St. Lawrence River Restoration Council, Remedial Action Plan, Electronic Library
St.Lawrence River (Cornwall AOC) Remedial Action Plan
RAP Program Overview
The Great Lakes Remedial Action Plan Program was created in 1987, when it was formalized in Annex 2 of the Great Lakes Water Quality Agreement between Canada and the United States. Annex 2 outlines the commitment of both countries to an "ecosystem approach" for restoring and protecting environmentally degraded areas of the Great Lakes. An ecosystem approach considers humans, fish, wildlife and plants in environmental management.
In 1987, the Canada-Ontario Agreement Respecting the Great Lakes Water Quality was signed to provide a more specific framework for restoring Areas of Concern in Ontario.
Each AOC has a Remedial Action Plan to help guide environmental improvements for a sustainable ecosystem. Remedial Action Plans are completed in three stages:
- Stage One: Determine the severity and underlying causes of environmental degradation.
- Stage Two: Identify goals and recommend actions that will lead to the restoration and protection of ecosystem health.
- Stage Three: Implement recommended actions and measure progress of restoration and protection efforts in the AOC to ensure that local goals have been met.
Once Stage Three is completed the AOC is considered “delisted”. The decision to delist is made by the federal, provincial and local RAP participants, with advice from the International Joint Commission.
The St. Lawrence River (Cornwall) AOC Completed a Stage 1 report in 1992. The report identified seven major environmental issues of concern. These included:
- mercury contamination
- PCB contamination
- the presence of other contaminants
- bacterial (fecal) contamination
- habitat destruction and degradation
- excessive growth of nuisance aquatic plants
- exotic species
In order to address these environmental concerns a Stage 2 Report was completed in 1997. Seven major impairments within the AOC were identified. These included:
- restrictions on fish and wildlife consumption
- degradation of fish and wildlife populations
- degradation of benthos
- restrictions on dredging activities
- eutrophication or undesirable algae
- beach closings/water contact sports
- loss of fish and wildlife habitat
Three additional impairments were also listed as being potentially impaired pending additional research. These include:
- fish tumours and other deformities
- bird or other animal deformities or reproduction problems
- degradation of phytoplankton and zooplankton populations
The report recommended 64 remedial actions:
- Ask the Federal and provincial governments to show more tangible evidence of their commitment to the goal of virtual elimination of persistent toxic contaminants by using their legislative authorities to ban the use of mercury and production of persistent toxic compounds like dioxins and dibenzofurands
- Recommend lead shot be banned from Great Lakes-St. Lawrence Basin is replaced by a non-toxic, non-bioaccumulating type of shot. Encourage anglers to switch to non-toxic sinkers and jigs through voluntary exchange programs such as the Bay of Quinte RAP's Take A Little Lead Out! Program.
- Recommend that parties to the Great Lakes Water Quality Agreement negotiate an agreement regarding long-range transport of airborne mercury and PCB's into the area of concern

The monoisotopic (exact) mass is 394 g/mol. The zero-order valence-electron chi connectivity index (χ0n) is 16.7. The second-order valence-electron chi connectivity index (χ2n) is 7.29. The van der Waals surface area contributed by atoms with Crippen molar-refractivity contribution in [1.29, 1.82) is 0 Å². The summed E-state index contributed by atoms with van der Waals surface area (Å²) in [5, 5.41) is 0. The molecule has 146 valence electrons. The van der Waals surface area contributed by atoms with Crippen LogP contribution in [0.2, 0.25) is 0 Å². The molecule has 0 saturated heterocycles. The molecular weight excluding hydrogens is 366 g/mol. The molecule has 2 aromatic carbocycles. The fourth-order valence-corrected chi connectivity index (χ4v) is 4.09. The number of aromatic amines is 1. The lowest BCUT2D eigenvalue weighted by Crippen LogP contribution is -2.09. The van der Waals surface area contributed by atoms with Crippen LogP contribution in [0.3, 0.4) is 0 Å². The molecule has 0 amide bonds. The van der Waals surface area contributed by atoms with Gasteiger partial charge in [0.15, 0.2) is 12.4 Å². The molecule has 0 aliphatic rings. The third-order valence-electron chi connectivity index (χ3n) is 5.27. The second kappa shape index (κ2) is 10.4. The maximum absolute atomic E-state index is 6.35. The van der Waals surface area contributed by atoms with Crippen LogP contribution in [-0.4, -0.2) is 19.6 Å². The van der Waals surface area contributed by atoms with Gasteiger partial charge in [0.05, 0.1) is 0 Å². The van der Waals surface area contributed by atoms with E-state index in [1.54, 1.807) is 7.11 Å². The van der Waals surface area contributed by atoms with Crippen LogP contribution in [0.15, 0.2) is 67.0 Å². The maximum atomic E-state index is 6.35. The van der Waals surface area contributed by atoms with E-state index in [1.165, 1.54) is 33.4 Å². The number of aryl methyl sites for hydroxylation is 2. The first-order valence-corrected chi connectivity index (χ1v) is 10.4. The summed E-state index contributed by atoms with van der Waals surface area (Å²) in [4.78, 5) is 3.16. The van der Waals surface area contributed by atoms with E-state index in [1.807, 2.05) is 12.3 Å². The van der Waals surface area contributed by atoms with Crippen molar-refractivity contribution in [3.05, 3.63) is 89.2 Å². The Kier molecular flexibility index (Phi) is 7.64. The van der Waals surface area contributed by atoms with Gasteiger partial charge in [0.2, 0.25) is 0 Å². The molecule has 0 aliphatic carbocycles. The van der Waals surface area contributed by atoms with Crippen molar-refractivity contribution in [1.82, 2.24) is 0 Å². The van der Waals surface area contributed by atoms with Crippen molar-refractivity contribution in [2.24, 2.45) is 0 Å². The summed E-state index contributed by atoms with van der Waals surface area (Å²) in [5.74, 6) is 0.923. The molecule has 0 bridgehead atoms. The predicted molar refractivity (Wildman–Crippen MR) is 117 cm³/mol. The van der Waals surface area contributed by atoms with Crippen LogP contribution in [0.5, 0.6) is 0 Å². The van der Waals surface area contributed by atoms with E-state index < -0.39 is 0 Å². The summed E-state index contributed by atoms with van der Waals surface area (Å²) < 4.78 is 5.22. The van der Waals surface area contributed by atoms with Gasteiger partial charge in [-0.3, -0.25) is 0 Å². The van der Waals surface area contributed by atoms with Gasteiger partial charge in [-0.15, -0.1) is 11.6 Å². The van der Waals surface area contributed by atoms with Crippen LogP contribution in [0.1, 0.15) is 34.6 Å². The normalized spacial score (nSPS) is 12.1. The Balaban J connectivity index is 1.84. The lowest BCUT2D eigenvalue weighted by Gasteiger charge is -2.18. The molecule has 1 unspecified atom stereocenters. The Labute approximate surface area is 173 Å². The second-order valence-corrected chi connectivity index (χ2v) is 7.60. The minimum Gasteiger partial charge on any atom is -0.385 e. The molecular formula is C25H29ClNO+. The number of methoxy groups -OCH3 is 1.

- Recommend that the governments of New York State, Ontario, the United States and Canada developm and implement the Niagara River Toxics Mangement Plan and the Lakewide Management Plans, and recommend that theses palns call for elimination of the production, use and release of muercury and other persistent toxic substances like dioxins and dibenzofurans.
- Establish federal and provincial regulations banning the manufacture and sale of all detergents containing phosphates.
- Recommend that OMAFRA vigorously pursue its pesticides reduction goal in the Great Lakes-St. Lawrence Basin by encouraging improved chemical herbicide/pesticide application practices, integrated pest management and other alternative farming practices that reduce the environmental impact of pest and weed control.
- Recommend that all authorities involved in managing public lands, transportation routes and transmission corridors in the Great Lakes-St. Lawrence River Basin do the following: (1) provide an inventory of their herbicide and pesticide use, and (2) develop and implement strategies that will reduce their use of these chemicals in the Basin by 50% by the year 2002.
- Ensure enforcement of legal limits set by MISA and Federal Pulp and Paper Regulations.
- Install state-of-the-art technologies that reduce or concentrate Domtar effluent
- Identify sources of PAHs in Domtar effluent and take steps to control or eliminate them.
- Track decommissioning of Courtaulds Fibres, ICI Forest Products (mercurycell process), Cornwall Chemicals and other closed plants via participation of RAP Team through MOEE and public consultation with PAC.
- Recommend that current and all future industries that are direct dischargers in the area of concern operate plants to achieve a compliance limit of 1 mg/L (monthly average) total phosphorus and an objective of 0.5 mg/L.
- Although air quality issues not affecting water quality are outside the RAP mandate, they are integral to ecosystem health. It is therefore recommended that the activity of the existing MOEE air monitoring working group for the City of Cornwall and surrounding area should be continued and expanded to include identification of remedial actions. This MOEE working group should be extended to include a public participation component.